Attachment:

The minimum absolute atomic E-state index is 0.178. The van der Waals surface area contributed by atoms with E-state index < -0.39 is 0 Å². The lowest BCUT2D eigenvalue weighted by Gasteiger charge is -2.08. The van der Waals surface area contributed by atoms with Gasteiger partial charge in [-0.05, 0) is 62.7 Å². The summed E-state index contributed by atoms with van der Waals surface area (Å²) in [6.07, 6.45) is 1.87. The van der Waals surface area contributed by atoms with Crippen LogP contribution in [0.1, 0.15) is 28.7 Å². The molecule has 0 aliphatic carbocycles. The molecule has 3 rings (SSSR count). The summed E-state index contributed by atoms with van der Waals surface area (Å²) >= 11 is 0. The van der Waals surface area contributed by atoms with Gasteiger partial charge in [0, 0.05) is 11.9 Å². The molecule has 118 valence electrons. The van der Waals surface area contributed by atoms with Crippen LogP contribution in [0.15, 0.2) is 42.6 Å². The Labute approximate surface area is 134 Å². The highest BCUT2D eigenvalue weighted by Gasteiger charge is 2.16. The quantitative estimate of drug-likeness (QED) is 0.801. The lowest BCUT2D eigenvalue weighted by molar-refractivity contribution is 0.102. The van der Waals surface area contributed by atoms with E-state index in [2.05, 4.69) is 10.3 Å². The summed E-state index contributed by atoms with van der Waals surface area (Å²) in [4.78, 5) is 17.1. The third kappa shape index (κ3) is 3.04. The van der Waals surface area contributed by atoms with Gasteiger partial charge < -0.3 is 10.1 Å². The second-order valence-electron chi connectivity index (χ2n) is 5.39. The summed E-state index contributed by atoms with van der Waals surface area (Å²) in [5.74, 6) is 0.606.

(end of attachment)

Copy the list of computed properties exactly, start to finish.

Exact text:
The minimum absolute atomic E-state index is 0.178. The van der Waals surface area contributed by atoms with E-state index < -0.39 is 0 Å². The lowest BCUT2D eigenvalue weighted by Gasteiger charge is -2.08. The van der Waals surface area contributed by atoms with Gasteiger partial charge in [-0.05, 0) is 62.7 Å². The summed E-state index contributed by atoms with van der Waals surface area (Å²) in [6.07, 6.45) is 1.87. The van der Waals surface area contributed by atoms with Crippen LogP contribution in [0.1, 0.15) is 28.7 Å². The molecule has 0 aliphatic carbocycles. The molecule has 3 rings (SSSR count). The summed E-state index contributed by atoms with van der Waals surface area (Å²) >= 11 is 0. The van der Waals surface area contributed by atoms with Gasteiger partial charge in [0, 0.05) is 11.9 Å². The molecule has 118 valence electrons. The van der Waals surface area contributed by atoms with Crippen LogP contribution in [0.15, 0.2) is 42.6 Å². The Labute approximate surface area is 134 Å². The highest BCUT2D eigenvalue weighted by Gasteiger charge is 2.16. The quantitative estimate of drug-likeness (QED) is 0.801. The lowest BCUT2D eigenvalue weighted by molar-refractivity contribution is 0.102. The van der Waals surface area contributed by atoms with E-state index in [2.05, 4.69) is 10.3 Å². The summed E-state index contributed by atoms with van der Waals surface area (Å²) in [4.78, 5) is 17.1. The third kappa shape index (κ3) is 3.04. The van der Waals surface area contributed by atoms with Gasteiger partial charge < -0.3 is 10.1 Å². The second-order valence-electron chi connectivity index (χ2n) is 5.39. The summed E-state index contributed by atoms with van der Waals surface area (Å²) in [5.74, 6) is 0.606.